I often tell people, there’s nothing wrong with poverty or being poor. That’s because poverty can be caused by so many things – a business failure, the sudden loss of a family’s breadwinner, divorce, theft, even just plain old back luck.
As for many people in life who can testify, bad fortune can swoop in, and, in the blink of an eye, undo years of hard work and careful planning.
But as you’ll hear from some populist demagogues, ’there is something special or even holy about poverty. While it isn’t necessarily someone’s fault, they are poor, and so they shouldn’t be judged for it’.
What we should remember, there is a real shame… in not taking steps to escape it.
Just remember, stuff is going to happen. We are going to experience setbacks. Some of us are going to experience significant setbacks – in terms of where we are born, what our parents were like, how other people see members of our race or gender – and none of that is fair or says anything about who we are as people.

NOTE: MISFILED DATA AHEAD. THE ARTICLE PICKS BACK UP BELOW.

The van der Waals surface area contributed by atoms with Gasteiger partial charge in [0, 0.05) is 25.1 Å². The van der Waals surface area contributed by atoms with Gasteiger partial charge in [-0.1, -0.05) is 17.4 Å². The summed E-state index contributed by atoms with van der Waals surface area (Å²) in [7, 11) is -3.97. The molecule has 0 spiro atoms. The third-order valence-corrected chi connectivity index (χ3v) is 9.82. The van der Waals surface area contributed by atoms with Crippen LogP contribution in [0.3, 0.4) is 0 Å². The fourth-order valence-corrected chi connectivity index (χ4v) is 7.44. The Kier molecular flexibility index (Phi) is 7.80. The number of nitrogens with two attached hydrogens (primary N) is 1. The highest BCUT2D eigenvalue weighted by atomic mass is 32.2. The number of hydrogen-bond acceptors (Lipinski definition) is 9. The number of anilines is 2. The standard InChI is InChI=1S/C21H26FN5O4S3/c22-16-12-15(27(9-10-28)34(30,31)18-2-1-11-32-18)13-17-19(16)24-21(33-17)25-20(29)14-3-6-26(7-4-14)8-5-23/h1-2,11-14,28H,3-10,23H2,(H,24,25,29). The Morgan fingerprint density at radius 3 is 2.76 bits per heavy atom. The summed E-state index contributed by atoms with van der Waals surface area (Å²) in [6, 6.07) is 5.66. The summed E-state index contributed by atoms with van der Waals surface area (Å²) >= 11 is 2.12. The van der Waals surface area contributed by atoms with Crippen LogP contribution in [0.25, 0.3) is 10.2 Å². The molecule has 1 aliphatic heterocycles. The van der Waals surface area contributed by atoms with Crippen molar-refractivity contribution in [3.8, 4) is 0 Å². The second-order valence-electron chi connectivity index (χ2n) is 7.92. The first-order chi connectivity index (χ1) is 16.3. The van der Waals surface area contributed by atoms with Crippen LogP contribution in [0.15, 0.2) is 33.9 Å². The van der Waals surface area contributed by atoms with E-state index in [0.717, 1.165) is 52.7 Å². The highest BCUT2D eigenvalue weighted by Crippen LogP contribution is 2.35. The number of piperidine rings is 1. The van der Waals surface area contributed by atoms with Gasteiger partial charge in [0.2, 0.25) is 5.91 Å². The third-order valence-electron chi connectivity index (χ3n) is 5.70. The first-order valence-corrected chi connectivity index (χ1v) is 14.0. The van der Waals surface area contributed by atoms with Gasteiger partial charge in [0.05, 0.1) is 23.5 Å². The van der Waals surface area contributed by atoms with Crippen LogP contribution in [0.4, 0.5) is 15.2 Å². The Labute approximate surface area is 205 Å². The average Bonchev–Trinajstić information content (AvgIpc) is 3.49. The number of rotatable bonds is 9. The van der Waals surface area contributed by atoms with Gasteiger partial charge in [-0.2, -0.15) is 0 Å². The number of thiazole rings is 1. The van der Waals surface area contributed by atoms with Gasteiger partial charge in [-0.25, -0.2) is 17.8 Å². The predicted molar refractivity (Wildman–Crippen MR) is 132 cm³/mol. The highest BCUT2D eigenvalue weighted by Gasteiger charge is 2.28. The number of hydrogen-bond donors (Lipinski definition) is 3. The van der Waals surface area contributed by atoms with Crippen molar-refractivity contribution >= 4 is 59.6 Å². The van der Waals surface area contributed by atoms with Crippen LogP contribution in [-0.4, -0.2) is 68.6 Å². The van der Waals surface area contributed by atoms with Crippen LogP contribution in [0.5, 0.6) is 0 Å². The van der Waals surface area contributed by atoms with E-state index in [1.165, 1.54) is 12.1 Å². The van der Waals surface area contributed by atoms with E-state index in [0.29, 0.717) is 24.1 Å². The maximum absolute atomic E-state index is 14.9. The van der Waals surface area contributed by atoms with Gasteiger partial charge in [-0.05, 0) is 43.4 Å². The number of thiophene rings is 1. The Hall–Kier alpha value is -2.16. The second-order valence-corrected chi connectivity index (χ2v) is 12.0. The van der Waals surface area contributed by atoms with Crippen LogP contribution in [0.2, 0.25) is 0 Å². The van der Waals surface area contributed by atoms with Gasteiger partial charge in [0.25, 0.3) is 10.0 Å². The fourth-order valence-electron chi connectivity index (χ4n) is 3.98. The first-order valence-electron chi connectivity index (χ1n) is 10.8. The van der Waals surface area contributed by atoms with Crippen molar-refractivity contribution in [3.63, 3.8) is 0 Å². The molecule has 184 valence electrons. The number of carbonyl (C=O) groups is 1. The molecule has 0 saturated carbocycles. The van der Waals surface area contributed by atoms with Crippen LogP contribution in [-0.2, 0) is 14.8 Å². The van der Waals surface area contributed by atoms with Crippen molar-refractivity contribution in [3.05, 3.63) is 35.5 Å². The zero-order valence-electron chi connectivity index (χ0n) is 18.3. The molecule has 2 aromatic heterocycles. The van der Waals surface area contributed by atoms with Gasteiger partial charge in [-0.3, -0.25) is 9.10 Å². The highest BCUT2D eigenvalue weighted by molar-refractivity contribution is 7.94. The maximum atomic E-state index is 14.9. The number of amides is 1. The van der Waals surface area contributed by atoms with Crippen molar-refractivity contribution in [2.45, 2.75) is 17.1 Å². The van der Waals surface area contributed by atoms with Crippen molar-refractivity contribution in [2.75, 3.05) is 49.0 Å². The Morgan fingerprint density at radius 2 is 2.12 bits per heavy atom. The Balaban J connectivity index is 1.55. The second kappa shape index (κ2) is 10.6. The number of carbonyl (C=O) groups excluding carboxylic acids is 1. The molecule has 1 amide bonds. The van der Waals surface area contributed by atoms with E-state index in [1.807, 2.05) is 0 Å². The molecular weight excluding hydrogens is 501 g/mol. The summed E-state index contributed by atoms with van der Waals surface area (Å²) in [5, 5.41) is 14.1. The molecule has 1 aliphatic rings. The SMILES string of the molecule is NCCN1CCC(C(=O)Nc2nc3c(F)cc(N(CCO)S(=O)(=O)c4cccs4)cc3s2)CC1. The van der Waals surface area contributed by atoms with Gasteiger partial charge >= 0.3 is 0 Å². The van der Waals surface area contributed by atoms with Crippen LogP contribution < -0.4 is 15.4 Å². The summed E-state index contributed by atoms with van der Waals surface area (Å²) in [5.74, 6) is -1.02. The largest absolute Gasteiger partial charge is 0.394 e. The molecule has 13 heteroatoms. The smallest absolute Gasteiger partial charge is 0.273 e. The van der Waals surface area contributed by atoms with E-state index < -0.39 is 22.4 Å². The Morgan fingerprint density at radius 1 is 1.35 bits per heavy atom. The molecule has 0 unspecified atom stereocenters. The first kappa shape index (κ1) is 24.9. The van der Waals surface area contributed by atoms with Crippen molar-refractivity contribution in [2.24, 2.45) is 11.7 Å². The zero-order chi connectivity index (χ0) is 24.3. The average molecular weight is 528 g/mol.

How could it? We didn’t have anything to do with it happening.
But how we respond to those situations – be it poverty or disability or a lousy upbringing – how we respond, says everything about who we are.
Are there big systemic problems too? That will require coordination, community support, political intervention, and decisive action? Absolutely. But in the meantime, we can start taking our individual steps right now, right this morning, big or small.
Some members of my family love to say, “All Brian cares about is money.” Well, family, my response is simple, “You’re right! Because eating three meals a day without government, support is uplifting!”
So to those who live off the system in the woods, waiting for your next cheque, remember – ”Nothing revolves around money and money has no connection to poverty. Poverty is a sickness which deserves your attention to cure.”
Be a part of the cure, break the cycle, and live your life free, the way it is meant to live. And when you see someone homeless, smile, hug them, and let them know you believe in them. Because even if they are sick, broke, broken, miserable, or weak, at least they’re not faking it!
And on a side note, I respect the homeless more than my own family. Because they’re real.
By Brian Nadon